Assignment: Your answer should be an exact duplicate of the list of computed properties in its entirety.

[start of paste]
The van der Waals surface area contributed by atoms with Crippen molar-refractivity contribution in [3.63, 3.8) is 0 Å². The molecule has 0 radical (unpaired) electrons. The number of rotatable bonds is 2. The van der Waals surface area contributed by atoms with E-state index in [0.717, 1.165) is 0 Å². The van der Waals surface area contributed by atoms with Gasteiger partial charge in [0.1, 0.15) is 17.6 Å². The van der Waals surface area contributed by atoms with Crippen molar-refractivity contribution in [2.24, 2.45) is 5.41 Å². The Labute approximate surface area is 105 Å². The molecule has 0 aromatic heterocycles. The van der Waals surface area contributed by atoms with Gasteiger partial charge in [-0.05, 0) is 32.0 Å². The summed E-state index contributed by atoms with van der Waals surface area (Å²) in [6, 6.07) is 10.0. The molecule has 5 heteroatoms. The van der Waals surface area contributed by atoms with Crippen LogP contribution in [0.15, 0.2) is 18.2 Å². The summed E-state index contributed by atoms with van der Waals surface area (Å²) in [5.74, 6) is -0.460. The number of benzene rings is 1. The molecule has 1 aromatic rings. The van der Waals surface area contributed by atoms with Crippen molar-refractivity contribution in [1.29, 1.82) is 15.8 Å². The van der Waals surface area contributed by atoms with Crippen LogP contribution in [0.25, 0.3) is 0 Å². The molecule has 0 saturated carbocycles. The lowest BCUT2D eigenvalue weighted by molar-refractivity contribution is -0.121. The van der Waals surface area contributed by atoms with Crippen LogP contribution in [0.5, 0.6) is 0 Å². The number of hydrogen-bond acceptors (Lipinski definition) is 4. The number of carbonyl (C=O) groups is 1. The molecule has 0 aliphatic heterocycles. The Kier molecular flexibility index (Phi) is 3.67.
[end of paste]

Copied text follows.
The van der Waals surface area contributed by atoms with Crippen molar-refractivity contribution in [3.63, 3.8) is 0 Å². The molecule has 0 radical (unpaired) electrons. The number of rotatable bonds is 2. The van der Waals surface area contributed by atoms with E-state index in [0.717, 1.165) is 0 Å². The van der Waals surface area contributed by atoms with Gasteiger partial charge in [0.1, 0.15) is 17.6 Å². The van der Waals surface area contributed by atoms with Crippen molar-refractivity contribution in [2.24, 2.45) is 5.41 Å². The Labute approximate surface area is 105 Å². The molecule has 0 aromatic heterocycles. The van der Waals surface area contributed by atoms with Gasteiger partial charge in [-0.05, 0) is 32.0 Å². The summed E-state index contributed by atoms with van der Waals surface area (Å²) in [6, 6.07) is 10.0. The molecule has 5 heteroatoms. The van der Waals surface area contributed by atoms with Crippen LogP contribution in [0.15, 0.2) is 18.2 Å². The summed E-state index contributed by atoms with van der Waals surface area (Å²) in [5.74, 6) is -0.460. The number of benzene rings is 1. The molecule has 1 aromatic rings. The van der Waals surface area contributed by atoms with Crippen molar-refractivity contribution in [1.29, 1.82) is 15.8 Å². The van der Waals surface area contributed by atoms with Crippen LogP contribution in [0.25, 0.3) is 0 Å². The molecule has 0 saturated carbocycles. The lowest BCUT2D eigenvalue weighted by molar-refractivity contribution is -0.121. The van der Waals surface area contributed by atoms with Crippen LogP contribution in [0.5, 0.6) is 0 Å². The number of hydrogen-bond acceptors (Lipinski definition) is 4. The number of carbonyl (C=O) groups is 1. The molecule has 0 aliphatic heterocycles. The Kier molecular flexibility index (Phi) is 3.67.